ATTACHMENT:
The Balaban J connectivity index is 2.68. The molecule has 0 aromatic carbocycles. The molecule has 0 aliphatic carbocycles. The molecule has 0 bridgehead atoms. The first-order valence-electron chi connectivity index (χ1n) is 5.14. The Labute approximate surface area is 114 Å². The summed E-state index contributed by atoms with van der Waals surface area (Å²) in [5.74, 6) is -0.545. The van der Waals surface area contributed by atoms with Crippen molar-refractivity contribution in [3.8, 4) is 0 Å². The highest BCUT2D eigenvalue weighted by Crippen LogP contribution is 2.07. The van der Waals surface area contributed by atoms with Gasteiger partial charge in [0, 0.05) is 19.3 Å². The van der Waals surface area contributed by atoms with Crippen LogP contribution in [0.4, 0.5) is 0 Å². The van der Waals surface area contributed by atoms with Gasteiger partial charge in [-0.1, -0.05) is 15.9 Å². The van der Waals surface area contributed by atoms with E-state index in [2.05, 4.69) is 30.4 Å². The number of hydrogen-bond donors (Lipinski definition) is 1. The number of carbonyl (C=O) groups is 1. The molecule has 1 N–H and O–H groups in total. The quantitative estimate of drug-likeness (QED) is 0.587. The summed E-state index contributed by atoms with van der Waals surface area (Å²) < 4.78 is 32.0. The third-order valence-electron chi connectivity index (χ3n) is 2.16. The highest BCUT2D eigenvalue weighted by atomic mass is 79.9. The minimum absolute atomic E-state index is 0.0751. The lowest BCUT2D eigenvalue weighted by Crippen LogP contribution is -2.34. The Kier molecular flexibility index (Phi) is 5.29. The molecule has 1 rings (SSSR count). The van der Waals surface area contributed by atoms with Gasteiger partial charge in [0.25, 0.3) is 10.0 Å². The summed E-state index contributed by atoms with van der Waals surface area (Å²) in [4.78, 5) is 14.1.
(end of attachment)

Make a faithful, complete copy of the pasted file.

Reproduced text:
The Balaban J connectivity index is 2.68. The molecule has 0 aromatic carbocycles. The molecule has 0 aliphatic carbocycles. The molecule has 0 bridgehead atoms. The first-order valence-electron chi connectivity index (χ1n) is 5.14. The Labute approximate surface area is 114 Å². The summed E-state index contributed by atoms with van der Waals surface area (Å²) in [5.74, 6) is -0.545. The van der Waals surface area contributed by atoms with Crippen molar-refractivity contribution in [3.8, 4) is 0 Å². The highest BCUT2D eigenvalue weighted by Crippen LogP contribution is 2.07. The van der Waals surface area contributed by atoms with Gasteiger partial charge in [0, 0.05) is 19.3 Å². The van der Waals surface area contributed by atoms with Crippen LogP contribution in [0.4, 0.5) is 0 Å². The van der Waals surface area contributed by atoms with Gasteiger partial charge in [-0.1, -0.05) is 15.9 Å². The van der Waals surface area contributed by atoms with E-state index in [2.05, 4.69) is 30.4 Å². The number of hydrogen-bond donors (Lipinski definition) is 1. The number of carbonyl (C=O) groups is 1. The molecule has 1 N–H and O–H groups in total. The quantitative estimate of drug-likeness (QED) is 0.587. The summed E-state index contributed by atoms with van der Waals surface area (Å²) < 4.78 is 32.0. The third-order valence-electron chi connectivity index (χ3n) is 2.16. The highest BCUT2D eigenvalue weighted by atomic mass is 79.9. The minimum absolute atomic E-state index is 0.0751. The lowest BCUT2D eigenvalue weighted by Crippen LogP contribution is -2.34. The Kier molecular flexibility index (Phi) is 5.29. The molecule has 1 rings (SSSR count). The van der Waals surface area contributed by atoms with Gasteiger partial charge in [0.25, 0.3) is 10.0 Å². The summed E-state index contributed by atoms with van der Waals surface area (Å²) in [4.78, 5) is 14.1.